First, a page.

The COVID19 pandemic posed immense challenges in terms of public policy for governments around the world. Lockdowns were imposed on an unprecedented scale, restricting the mobility of citizens. However, the speed and scope of governmental reactions varied widely across the globe. This inevitably raises the question as to whether the political orientation of the government plays a part in the speed of implementation and scope of antipandemic measures.
Several studies have compared the responses of democratic and autocratic regimes, some arguing that autocracies like China were better able to handle the pandemic. However, contributions that look at the performance of populist governments in the pandemic are still scarce. We addressed this research gap and found that populist governments systematically mishandled the pandemic by providing inadequate policy responses and reducing public compliance with public health recommendations, both of which led to a higher mortality among the population.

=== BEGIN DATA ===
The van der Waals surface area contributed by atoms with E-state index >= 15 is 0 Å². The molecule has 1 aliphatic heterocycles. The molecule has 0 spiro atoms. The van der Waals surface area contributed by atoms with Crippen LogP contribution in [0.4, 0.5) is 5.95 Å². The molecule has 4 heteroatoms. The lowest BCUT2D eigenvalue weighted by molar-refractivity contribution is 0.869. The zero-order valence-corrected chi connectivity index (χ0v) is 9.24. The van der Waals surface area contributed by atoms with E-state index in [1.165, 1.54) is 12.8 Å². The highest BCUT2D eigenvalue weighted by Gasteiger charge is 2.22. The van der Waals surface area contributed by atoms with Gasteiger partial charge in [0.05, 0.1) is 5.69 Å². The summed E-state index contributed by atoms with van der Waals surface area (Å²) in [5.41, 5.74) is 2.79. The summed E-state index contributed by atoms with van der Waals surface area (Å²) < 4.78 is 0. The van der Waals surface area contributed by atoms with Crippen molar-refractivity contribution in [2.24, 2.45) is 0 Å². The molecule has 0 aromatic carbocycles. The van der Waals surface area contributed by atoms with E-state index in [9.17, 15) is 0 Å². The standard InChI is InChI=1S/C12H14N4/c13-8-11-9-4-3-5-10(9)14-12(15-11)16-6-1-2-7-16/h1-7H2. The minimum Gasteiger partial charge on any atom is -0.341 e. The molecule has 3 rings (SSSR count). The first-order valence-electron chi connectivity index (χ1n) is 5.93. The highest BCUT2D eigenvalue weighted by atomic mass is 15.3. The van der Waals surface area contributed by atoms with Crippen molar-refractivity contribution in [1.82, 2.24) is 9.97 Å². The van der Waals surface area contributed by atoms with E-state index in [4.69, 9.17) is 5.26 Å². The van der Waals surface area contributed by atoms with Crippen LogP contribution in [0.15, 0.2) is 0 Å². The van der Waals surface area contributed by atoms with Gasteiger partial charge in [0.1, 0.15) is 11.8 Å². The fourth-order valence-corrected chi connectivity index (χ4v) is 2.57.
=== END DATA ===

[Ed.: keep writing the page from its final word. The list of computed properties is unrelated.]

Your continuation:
Populism and its role in the pandemic
In the seminal contribution by Mudde (2004, p. 543), populism is defi ned as a thin ideology that considers society to be “separated into two homogeneous and antagonistic groups, ‘the pure people’ versus ‘the corrupt elite,’ and which argues that politics should be an expression of the volonté générale (general will) of the people.” Consequently, populist governments are oft en elected on “anti-elite” platforms following prolonged periods of economic stagnation paired with rising inequality alongside the cultural backlash against new immigration patterns and liberal values in general.
Populist politics purportedly espouse the “general will” of the ordinary citizen as opposed to elite interests. This makes such regimes suspicious of scientific and “expert” advice, which had seriously adverse consequences following the onset of the pandemic. Populist leaders are prone to disseminate misinformation, which can make the public dismissive of the gravity of the pandemic. The citizenry may react to this by adopting fewer prudential measures, such as social distancing. Populist-run states are also more reluctant to impose lockdowns and restrict mass gatherings, as well as citizen mobility more generally.